vrijdag 28 april 2017
Americana. Ray Davies
Now I am for years of mind that the work of The Kinks is highly unappreciated. Their work in the 60s is of the highest quality and musically is only outshone by The Beatles. The Stones can't even stand in the shadow of several of The Kinks' singles musically. The impact is another matter. In the 70s and the 80s the band had several highlights, for me 'Schoolboys In Disgrace' remains one of the finest albums made in that era. The Kinks' twist on U.S. arena rock also had its moments with 'Low Budget' and 'Give The People What They Want'. After 'State of Confusion', that fine hybrid of an album, things slowly slid towards mediocrity, seemingly uninspired. Like most 60s heroes sounded in the 80s. With 'To The Bone' The Kinks went out in a grand fashion in 1996.
'Other People's Lives' and 'Workingman's Cafe' were two fine albums in which Ray Davies showed the world that he hadn't lost his touch nor his keen, observing pen and came up with some fine tunes. And then silence. Until this April in 2017. Here's Americana, which, with a word that is carefully avoided these days, can rightly be called a rockopera. Davies presents us with a full story like he did on several albums from 1968 onwards, starting with 'The Village Green Appreciation Society'.
With Americana Ray Davies seems to have taken a step backwards. Gone is the forced way he seemed to wanted to convince the world how good he is. A sort of resignation seems to be in place, making him sound so much more relaxed and strong. The music on Americana is totally familiar in sound, in its warmth. The U.S. influence is abundant. He brought The Jayhawks to the Konk Studios in London, for most of the album his backing band. Whether that is the single cause of the consistent style and sound of Americana is unprovable, fact is that the album is.
Where Americana totally succeeds, is the way Davies' U.K. background blends with the music of his American Dream. His typical The Kinks songs, the softer ballad ones that is, mix with country and blues elements to a solid pop mix. (Reminding me how well Ron Sexsmith emulated this sound on his previous album 'Caroussel One'.) The pop element in several songs reaches such a high level, that it is possible to overlook how good the songs are. Take 'Poetry'. The song has a mid-60s Dylan flavour to it, but is free-flowing in a way it could never be a Dylan song. Nothing here is just a rehearsal recorded. All is totally mapped out, under full control before being recorded. Ray Davies' voice may sound older, he is approaching his mid-70s, it still fits his music like a glove. The song is a mild rocker, the lyrics a long story on 21st century life, reflecting on his song of that title, but asking where has the poetry gone? His observational skills as apt as on 'Dead End Street' or 'Art Lover'.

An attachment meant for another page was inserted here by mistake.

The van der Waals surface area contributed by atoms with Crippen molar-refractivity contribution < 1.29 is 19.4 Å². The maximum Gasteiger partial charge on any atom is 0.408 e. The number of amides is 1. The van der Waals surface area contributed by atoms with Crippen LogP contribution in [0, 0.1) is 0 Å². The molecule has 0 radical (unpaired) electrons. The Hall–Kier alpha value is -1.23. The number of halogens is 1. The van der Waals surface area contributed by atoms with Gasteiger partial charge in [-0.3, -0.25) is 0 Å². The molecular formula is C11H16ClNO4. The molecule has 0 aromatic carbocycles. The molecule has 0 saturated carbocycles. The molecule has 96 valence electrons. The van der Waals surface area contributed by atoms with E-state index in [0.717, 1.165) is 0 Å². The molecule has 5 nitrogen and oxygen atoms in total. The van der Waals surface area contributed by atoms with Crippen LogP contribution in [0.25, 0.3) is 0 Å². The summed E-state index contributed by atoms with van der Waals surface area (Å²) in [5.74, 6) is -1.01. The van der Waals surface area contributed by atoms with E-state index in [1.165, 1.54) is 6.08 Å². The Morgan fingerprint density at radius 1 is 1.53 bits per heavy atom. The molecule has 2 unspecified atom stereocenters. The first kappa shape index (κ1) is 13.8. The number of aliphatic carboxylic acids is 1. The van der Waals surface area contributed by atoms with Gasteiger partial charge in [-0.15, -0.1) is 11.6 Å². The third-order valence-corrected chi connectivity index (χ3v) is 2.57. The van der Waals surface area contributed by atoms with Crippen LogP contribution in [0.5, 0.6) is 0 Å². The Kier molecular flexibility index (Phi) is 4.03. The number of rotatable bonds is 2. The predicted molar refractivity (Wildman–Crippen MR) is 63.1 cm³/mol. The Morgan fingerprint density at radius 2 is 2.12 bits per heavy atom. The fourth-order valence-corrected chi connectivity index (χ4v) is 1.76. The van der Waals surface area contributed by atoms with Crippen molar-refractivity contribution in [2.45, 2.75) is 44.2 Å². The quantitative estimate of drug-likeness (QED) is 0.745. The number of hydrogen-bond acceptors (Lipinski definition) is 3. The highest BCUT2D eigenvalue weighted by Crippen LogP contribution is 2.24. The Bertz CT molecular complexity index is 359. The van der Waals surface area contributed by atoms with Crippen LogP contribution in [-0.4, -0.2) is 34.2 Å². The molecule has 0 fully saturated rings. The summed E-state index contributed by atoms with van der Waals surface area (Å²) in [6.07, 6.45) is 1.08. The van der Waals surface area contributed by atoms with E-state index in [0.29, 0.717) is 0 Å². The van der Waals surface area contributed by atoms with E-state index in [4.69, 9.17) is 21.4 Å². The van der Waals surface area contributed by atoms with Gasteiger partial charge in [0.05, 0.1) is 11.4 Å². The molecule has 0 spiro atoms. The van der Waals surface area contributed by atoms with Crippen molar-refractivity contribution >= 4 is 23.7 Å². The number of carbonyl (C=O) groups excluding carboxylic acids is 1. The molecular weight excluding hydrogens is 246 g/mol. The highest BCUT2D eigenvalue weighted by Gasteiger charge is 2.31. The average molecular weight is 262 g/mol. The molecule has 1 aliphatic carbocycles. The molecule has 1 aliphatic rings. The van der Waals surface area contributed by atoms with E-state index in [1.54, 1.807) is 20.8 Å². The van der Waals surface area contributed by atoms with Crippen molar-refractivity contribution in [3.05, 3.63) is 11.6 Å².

I understand that a book called 'Americana' is at the basis of the album. Stories about his fascination for America. Having read 'Return To Waterloo', makes me sorry to have missed it. Ray Davies is a fine author as well. Something on my list to read. The stories were translated into songs. We hear how he "and his kid brother", who turned 70 this year, went to the States for the first time and certainly hear how the music influenced him through the years. E.g. in the song sung by Karen Grotberg, 'A Place In Your Heart, with one city after the other mentioned along the long roads of the U.S. (a theme returning in the rocker 'The Great Highway'). A song that turns out to be a duet. Again musically so strong that tingles go down my spine.
The quality of Americana really became clear to me when I was alone with the album for the first time. On my headphone not only the quality showed more in all the details that truly presented themselves. It was the nuances of the album that shone so hard and the depth of the details laid into the songs. I realised how much more dynamics the album held than I thought from just listening. The way 'The Mystery Room' rocks became so much more apparent. The contrast with the acoustic guitar and the spoken word about his conversation with Alex Chilton came through to me so much more. As did the fine pop of 'Rock 'n' Roll Cowboys'. Just listen how the piano comes in. I simply melted.
'You Really Got Me', that proto punk and hardrock first hit of The Kinks returns as an acoustic riff introducing another story, turned song. A country song to that. Ray Davies surprised the whole of the time. By then I knew that what I'd read so far on the album was true. This is Ray Davies' best and best-balanced solo album to date. I'd go a little further. Americana is one of his best works overall. The compassion, the warmth and understanding coming from this album presents the listeners with a man not only resigned to his age but in total comfort with who he is and has been in the past. A man able to write his best work without having to be in competition with his past self, which certainly live he seemed to be in the 00s. Forced and to obviously longing for recognition.
Whatever others may think of this album, my recognition is presented here. Total and in full. The Ray Davies Appreciation Society is up and running, full-strength.
You can listen to 'Poetry' here: